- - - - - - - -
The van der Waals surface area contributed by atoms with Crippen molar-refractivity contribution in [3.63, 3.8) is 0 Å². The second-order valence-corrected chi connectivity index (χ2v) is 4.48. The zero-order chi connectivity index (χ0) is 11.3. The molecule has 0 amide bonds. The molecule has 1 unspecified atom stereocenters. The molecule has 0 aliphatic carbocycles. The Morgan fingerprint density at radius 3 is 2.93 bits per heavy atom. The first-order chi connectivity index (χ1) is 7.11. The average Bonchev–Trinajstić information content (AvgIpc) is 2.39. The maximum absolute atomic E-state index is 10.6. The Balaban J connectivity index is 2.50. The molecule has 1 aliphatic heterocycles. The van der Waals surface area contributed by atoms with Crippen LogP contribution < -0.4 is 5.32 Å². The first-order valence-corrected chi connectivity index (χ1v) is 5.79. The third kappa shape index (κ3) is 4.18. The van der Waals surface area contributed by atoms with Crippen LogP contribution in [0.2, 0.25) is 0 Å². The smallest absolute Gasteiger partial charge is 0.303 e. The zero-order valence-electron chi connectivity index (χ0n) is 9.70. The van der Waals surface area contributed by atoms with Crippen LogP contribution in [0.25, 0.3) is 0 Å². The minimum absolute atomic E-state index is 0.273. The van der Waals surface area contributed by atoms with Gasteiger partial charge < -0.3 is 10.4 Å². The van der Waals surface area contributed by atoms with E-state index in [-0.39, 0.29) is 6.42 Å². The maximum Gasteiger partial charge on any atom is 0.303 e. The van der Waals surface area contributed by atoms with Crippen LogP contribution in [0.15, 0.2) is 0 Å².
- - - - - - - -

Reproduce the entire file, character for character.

The van der Waals surface area contributed by atoms with Crippen molar-refractivity contribution in [3.63, 3.8) is 0 Å². The second-order valence-corrected chi connectivity index (χ2v) is 4.48. The zero-order chi connectivity index (χ0) is 11.3. The molecule has 0 amide bonds. The molecule has 1 unspecified atom stereocenters. The molecule has 0 aliphatic carbocycles. The Morgan fingerprint density at radius 3 is 2.93 bits per heavy atom. The first-order chi connectivity index (χ1) is 7.11. The average Bonchev–Trinajstić information content (AvgIpc) is 2.39. The maximum absolute atomic E-state index is 10.6. The Balaban J connectivity index is 2.50. The molecule has 1 aliphatic heterocycles. The van der Waals surface area contributed by atoms with Crippen LogP contribution < -0.4 is 5.32 Å². The first-order valence-corrected chi connectivity index (χ1v) is 5.79. The third kappa shape index (κ3) is 4.18. The van der Waals surface area contributed by atoms with Crippen LogP contribution in [0.2, 0.25) is 0 Å². The smallest absolute Gasteiger partial charge is 0.303 e. The zero-order valence-electron chi connectivity index (χ0n) is 9.70. The van der Waals surface area contributed by atoms with Crippen LogP contribution in [0.25, 0.3) is 0 Å². The minimum absolute atomic E-state index is 0.273. The van der Waals surface area contributed by atoms with Gasteiger partial charge < -0.3 is 10.4 Å². The van der Waals surface area contributed by atoms with E-state index in [-0.39, 0.29) is 6.42 Å². The maximum Gasteiger partial charge on any atom is 0.303 e. The van der Waals surface area contributed by atoms with Crippen LogP contribution in [0.15, 0.2) is 0 Å².